Mass Murder in the Alps

The Germanwings disaster intrigues me more than most, perhaps because as a psychologist who flies for fun my interests bridge psychology and aviation, and all roads seem to be pointing to the mental health of the copilot who apparently flew the Airbus into the ground, killing himself and 150 others.

Crash investigators are charged with determining the cause of airplane accidents.   Cause is a complex, multi-layered concept.  One can say, for example, that the immediate cause of the Germanwings disaster was the co-pilot’s directing the airplane into a fast descent into the terrain below, causing the airplane and its inhabitants to break into pieces.   But what “caused” the copilot to direct the autopilot to fly the aircraft into the ground?

The word that I hear most often is “suicide,” one of those verbs that disguises itself as a noun.   Because we know that the copilot went onto the internet and looked up ways to kill himself as opposed to ways to commit mass murder we assume his intention was the former, and the others who died were “merely” collateral damage. But does calling the pilot’s action suicide get any deeper at the cause?

Psychologists have come a long way in understanding the ingredients of suicidal behavior.   But it is more difficult to imagine the depth of cognitive distortion, the outrageous amount of blindness that must occur when severely depressed to not feel for the families of others on board.

I have survived the suicide of four of my patients in my career, and scores more who either tried and failed or had strong enough impulses to require hospitalization.   In the vast majority of those situations, the perpetrator and the victim were the same.

I did have one suicidal patient who dealt with his anger toward his father (who had shot him at point blank range when my patient was a teenager) by “putting people in the hospital,” as he used to say.  Occasionally, he targeted police officers for his aggressive attacks, which were certainly suicidal gestures, but each time it occurred the police responded professionally and subdued him.   (On one occasion, two Burbank police officers brought him to my office instead of jail after he attacked a co-worker because they were either insightful or well-trained enough to realize that his aggression was a sign of his suicidality.)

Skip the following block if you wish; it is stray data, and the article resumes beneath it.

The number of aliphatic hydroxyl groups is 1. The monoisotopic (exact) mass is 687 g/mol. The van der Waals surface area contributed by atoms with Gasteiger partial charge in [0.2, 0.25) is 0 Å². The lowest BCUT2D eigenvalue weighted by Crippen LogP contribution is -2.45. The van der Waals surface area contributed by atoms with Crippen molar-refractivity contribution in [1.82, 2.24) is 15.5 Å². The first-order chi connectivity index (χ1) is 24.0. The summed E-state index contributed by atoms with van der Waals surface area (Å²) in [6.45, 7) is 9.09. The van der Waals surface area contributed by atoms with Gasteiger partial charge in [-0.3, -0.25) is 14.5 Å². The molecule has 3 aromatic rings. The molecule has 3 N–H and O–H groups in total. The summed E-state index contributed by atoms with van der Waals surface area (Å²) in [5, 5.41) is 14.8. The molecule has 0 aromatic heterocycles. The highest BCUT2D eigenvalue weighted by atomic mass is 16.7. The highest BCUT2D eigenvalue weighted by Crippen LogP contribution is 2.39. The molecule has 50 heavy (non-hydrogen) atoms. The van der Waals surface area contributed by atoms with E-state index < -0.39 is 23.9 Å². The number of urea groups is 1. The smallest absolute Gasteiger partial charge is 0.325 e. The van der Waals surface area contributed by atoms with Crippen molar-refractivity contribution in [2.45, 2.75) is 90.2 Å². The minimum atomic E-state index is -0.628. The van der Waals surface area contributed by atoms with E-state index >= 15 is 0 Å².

What I don’t understand is the overwhelming number of press reports that refer to the behavior of the copilot as suicide instead of homicide.  One could argue, perhaps not too cleverly, that the copilot’s actions leading to the death of 150 people and his own makes it 150 times more likely to fall under the category of homicide than suicide.

I consider it a character flaw whenever I have difficulty finding compassion for the perpetrator of heinous acts.  Compassion for victims is easy; it is the perpetrators who need it more.  Understanding is helpful in finding compassion, but I don’t know that science will be able to determine the “reasons” why this copilot pointed his airplane’s nose to the ground.   There is no brain left to scan that might reveal a lesion.   We are left only with our theories, our knowledge that depression is often a combination of helplessness, hopelessness, distorted thinking, rage and blame turned inward.

This would not be the first time in history one has used an airplane as a weapon of mass murder.   But most of the others have been in the context of war between nations.   When mass murder takes place in the context of war within one’s own mind, there is no societal sanction to welcome you home.  The punishment of having ended one’s own life in the process does not bring the innocent victims back to life, nor does it lead very far down the road to compassion.

Perhaps more than most I should be able to understand someone whose depression is so great that he is able to transform his own pain into what can and arguably should only be called a case of mass murder-suicide.  But for me that is likely going to require considerably more effort.